Admit it – you probably put on a few pounds during lockdown

Admit it – you probably put on a few pounds during lockdown

by Danielle Thompson (April 2021)

GO ON, it’s okay to admit it – you probably put on a few pounds during lockdown.

With the gym being shut, the weather not being especially nice out and a seemingly infinite array of options for bingeing through your favourite TV shows a few button presses away, I can hardly blame you. 

The same normally applies to cars too, even when there isn’t a pandemic on.

Pick almost any car you can think of and it’ll almost certainly be heavier, chunkier around the waistline and less able to pull off a nightclub visit without being accused of dad-dancing than it was a decade or so ago.

That’s largely our fault – we demand that our cars are safer, quieter and more secure than they used to, so inevitably they end up looking a bit middle-aged, to the point that watching them attempt the  Macarena  is beyond cringe-worthy. 

But not if you’re an entry-level Toyota coupé. You can be forgiven for not noticing that the GT86 quietly disappeared from the Japanese carmaker’s UK showrooms back in February, as it’s been on sale since 2012 and barely changed in nine years, but it’s emerged from lockdown having spent six hours a day pounding the treadmill and lifting weights.

The new model is not only faster and more powerful than the two-door it replaces, but it’s actually lighter too. 

It’s been renamed GR 86 so that it slots in neatly alongside the excellent GR Yaris and GR Supra, but the big news is that its Subaru-derived flat-four engine is now a 2.4-litre unit rather than the two-litre unit of the old car and for all the dieting the new arrival is 50 per cent stiffer than the old GT86, thanks largely to using aluminium rather than steel for the roof and much of the body panels. 

All of which leaves me with a grin normally associated with Cheshire’s feline residents.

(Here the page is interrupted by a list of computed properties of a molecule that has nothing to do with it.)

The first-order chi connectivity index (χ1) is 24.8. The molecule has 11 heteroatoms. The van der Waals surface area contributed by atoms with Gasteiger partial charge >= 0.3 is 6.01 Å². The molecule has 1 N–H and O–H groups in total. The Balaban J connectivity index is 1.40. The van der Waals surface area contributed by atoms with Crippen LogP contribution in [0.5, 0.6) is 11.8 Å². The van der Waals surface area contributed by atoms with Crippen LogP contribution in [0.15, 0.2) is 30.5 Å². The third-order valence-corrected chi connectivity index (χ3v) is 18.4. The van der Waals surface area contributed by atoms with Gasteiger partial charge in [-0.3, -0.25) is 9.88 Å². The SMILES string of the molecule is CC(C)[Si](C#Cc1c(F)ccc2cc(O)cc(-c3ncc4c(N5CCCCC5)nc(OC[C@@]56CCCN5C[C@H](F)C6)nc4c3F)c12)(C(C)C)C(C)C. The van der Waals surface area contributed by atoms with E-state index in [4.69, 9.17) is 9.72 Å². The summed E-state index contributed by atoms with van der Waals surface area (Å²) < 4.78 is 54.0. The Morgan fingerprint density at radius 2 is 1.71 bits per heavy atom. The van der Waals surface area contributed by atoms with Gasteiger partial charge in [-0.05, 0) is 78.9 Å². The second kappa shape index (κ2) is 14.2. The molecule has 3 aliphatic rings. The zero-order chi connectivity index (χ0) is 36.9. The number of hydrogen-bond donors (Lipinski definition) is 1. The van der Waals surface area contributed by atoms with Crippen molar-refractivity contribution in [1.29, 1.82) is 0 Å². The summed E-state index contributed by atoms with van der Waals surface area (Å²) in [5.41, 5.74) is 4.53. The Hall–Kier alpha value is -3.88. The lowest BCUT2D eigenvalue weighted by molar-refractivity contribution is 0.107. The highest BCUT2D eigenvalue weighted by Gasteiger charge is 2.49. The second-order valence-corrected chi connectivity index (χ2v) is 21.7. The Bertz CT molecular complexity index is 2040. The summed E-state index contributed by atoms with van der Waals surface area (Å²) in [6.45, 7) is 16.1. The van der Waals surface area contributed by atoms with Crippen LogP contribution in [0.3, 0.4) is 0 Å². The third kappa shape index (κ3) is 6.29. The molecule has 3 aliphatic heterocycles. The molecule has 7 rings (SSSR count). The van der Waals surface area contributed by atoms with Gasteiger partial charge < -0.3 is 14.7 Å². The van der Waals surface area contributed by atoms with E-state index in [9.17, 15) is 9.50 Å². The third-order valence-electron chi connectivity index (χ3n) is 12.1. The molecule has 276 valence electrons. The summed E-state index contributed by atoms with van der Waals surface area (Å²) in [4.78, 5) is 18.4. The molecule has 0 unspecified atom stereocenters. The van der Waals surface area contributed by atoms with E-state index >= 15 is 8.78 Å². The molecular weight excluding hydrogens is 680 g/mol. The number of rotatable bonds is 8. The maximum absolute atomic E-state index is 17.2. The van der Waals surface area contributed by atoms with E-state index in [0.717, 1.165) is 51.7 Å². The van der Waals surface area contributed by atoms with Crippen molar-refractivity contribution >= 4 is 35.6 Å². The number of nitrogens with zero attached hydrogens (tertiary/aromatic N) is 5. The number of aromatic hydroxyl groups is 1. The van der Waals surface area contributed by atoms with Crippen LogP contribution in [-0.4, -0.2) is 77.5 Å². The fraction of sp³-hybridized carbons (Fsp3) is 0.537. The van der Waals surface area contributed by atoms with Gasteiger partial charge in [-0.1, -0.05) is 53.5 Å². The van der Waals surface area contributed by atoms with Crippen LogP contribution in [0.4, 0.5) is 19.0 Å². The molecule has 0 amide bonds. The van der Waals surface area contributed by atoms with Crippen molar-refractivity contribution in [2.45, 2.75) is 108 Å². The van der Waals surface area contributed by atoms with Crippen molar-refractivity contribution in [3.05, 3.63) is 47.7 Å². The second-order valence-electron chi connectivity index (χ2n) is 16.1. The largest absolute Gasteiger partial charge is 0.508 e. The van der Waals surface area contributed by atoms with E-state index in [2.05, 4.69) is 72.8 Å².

One of the best things about the GT86 was how immediate its steering and suspension felt, particularly as it wasn’t overendowed with fat tyres in a quest for grip that the car didn’t really need, and I’m optimistic that the GR 86 should be even better. It is, in the industry’s headlong rush for electric everything, a wonderfully old-school way to rip along the asphalt, but I think in a world that’s been confined by doom, gloom and lockdowns for more than a year, there are plenty of people who want a car that tickles their tastebuds rather than merely filling them up.

It’s a fleeting fancy for those who don’t mind living in the petrol age for a little longer, but while such cars are still allowed I’m glad that Toyota’s still prepared to make one, and make it lighter, faster and better in the bends than the one that came before it.

In fact, the only real letdown is that Subaru’s version of the same car, the BRZ, is no longer coming to these shores. 

That and the fact that really, to do the GR 86 justice, I too ought to be lighter and more agile than I was pre-lockdown when I get behind the wheel. Remind me, when are the gyms re-opening? 

David Simister is the editor of Classic Car Weekly 

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